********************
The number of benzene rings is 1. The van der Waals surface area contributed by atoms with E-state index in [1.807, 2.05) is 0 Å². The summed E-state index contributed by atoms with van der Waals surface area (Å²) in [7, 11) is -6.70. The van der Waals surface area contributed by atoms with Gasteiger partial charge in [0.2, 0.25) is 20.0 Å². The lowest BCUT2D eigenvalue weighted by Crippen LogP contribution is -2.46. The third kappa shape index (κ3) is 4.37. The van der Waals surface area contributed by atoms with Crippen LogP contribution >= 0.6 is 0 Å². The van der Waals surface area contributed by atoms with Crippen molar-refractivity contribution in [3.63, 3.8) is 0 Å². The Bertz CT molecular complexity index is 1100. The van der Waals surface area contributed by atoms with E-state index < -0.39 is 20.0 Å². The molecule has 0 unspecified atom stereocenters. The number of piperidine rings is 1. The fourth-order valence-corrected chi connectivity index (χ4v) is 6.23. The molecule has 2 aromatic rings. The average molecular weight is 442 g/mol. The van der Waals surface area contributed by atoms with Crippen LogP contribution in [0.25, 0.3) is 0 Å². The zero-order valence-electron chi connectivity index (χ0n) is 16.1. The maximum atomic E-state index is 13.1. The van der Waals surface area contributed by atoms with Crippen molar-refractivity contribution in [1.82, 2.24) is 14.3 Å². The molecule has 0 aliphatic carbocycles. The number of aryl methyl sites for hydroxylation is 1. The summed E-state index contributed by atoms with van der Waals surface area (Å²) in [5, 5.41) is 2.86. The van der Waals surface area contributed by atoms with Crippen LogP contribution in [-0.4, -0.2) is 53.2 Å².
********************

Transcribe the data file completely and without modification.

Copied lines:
The number of benzene rings is 1. The van der Waals surface area contributed by atoms with E-state index in [1.807, 2.05) is 0 Å². The summed E-state index contributed by atoms with van der Waals surface area (Å²) in [7, 11) is -6.70. The van der Waals surface area contributed by atoms with Gasteiger partial charge in [0.2, 0.25) is 20.0 Å². The lowest BCUT2D eigenvalue weighted by Crippen LogP contribution is -2.46. The third kappa shape index (κ3) is 4.37. The van der Waals surface area contributed by atoms with Crippen LogP contribution >= 0.6 is 0 Å². The van der Waals surface area contributed by atoms with Crippen molar-refractivity contribution in [3.63, 3.8) is 0 Å². The Bertz CT molecular complexity index is 1100. The van der Waals surface area contributed by atoms with E-state index < -0.39 is 20.0 Å². The molecule has 0 unspecified atom stereocenters. The number of piperidine rings is 1. The fourth-order valence-corrected chi connectivity index (χ4v) is 6.23. The molecule has 2 aromatic rings. The average molecular weight is 442 g/mol. The van der Waals surface area contributed by atoms with Crippen LogP contribution in [0.25, 0.3) is 0 Å². The zero-order valence-electron chi connectivity index (χ0n) is 16.1. The maximum atomic E-state index is 13.1. The van der Waals surface area contributed by atoms with Crippen molar-refractivity contribution in [1.82, 2.24) is 14.3 Å². The molecule has 0 aliphatic carbocycles. The number of aryl methyl sites for hydroxylation is 1. The summed E-state index contributed by atoms with van der Waals surface area (Å²) in [5, 5.41) is 2.86. The van der Waals surface area contributed by atoms with Crippen LogP contribution in [-0.4, -0.2) is 53.2 Å².